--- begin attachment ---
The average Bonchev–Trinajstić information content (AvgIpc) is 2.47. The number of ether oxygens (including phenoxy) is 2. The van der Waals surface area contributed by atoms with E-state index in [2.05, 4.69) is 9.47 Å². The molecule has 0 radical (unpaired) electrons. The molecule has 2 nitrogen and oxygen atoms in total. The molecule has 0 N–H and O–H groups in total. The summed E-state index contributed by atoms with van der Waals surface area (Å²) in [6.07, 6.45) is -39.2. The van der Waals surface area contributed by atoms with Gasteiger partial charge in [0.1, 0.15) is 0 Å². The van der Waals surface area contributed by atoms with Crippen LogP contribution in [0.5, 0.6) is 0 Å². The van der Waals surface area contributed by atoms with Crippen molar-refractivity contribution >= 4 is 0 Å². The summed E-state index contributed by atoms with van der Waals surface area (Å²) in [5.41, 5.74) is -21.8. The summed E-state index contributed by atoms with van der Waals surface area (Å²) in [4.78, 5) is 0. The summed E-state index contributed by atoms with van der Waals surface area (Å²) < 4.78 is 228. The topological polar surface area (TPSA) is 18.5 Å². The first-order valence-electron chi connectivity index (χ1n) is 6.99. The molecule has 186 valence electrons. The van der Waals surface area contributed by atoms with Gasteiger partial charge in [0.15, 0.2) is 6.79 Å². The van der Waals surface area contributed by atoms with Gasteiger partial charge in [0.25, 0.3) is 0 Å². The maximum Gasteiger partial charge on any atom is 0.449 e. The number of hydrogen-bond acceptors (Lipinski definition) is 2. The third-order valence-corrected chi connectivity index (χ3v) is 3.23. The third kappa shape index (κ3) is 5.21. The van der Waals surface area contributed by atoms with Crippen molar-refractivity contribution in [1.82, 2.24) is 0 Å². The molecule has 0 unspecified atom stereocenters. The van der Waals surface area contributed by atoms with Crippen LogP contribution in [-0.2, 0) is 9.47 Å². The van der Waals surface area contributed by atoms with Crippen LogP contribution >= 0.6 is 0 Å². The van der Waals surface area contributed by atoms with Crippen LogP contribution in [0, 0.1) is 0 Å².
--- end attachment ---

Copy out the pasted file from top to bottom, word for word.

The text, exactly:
The average Bonchev–Trinajstić information content (AvgIpc) is 2.47. The number of ether oxygens (including phenoxy) is 2. The van der Waals surface area contributed by atoms with E-state index in [2.05, 4.69) is 9.47 Å². The molecule has 0 radical (unpaired) electrons. The molecule has 2 nitrogen and oxygen atoms in total. The molecule has 0 N–H and O–H groups in total. The summed E-state index contributed by atoms with van der Waals surface area (Å²) in [6.07, 6.45) is -39.2. The van der Waals surface area contributed by atoms with Gasteiger partial charge in [0.1, 0.15) is 0 Å². The van der Waals surface area contributed by atoms with Crippen LogP contribution in [0.5, 0.6) is 0 Å². The van der Waals surface area contributed by atoms with Crippen molar-refractivity contribution >= 4 is 0 Å². The summed E-state index contributed by atoms with van der Waals surface area (Å²) in [5.41, 5.74) is -21.8. The summed E-state index contributed by atoms with van der Waals surface area (Å²) in [4.78, 5) is 0. The summed E-state index contributed by atoms with van der Waals surface area (Å²) < 4.78 is 228. The topological polar surface area (TPSA) is 18.5 Å². The first-order valence-electron chi connectivity index (χ1n) is 6.99. The molecule has 186 valence electrons. The van der Waals surface area contributed by atoms with Gasteiger partial charge in [0.15, 0.2) is 6.79 Å². The van der Waals surface area contributed by atoms with Gasteiger partial charge in [0.25, 0.3) is 0 Å². The maximum Gasteiger partial charge on any atom is 0.449 e. The number of hydrogen-bond acceptors (Lipinski definition) is 2. The third-order valence-corrected chi connectivity index (χ3v) is 3.23. The third kappa shape index (κ3) is 5.21. The van der Waals surface area contributed by atoms with Crippen molar-refractivity contribution in [1.82, 2.24) is 0 Å². The molecule has 0 unspecified atom stereocenters. The van der Waals surface area contributed by atoms with Crippen LogP contribution in [-0.2, 0) is 9.47 Å². The van der Waals surface area contributed by atoms with Crippen LogP contribution >= 0.6 is 0 Å². The van der Waals surface area contributed by atoms with Crippen LogP contribution in [0, 0.1) is 0 Å².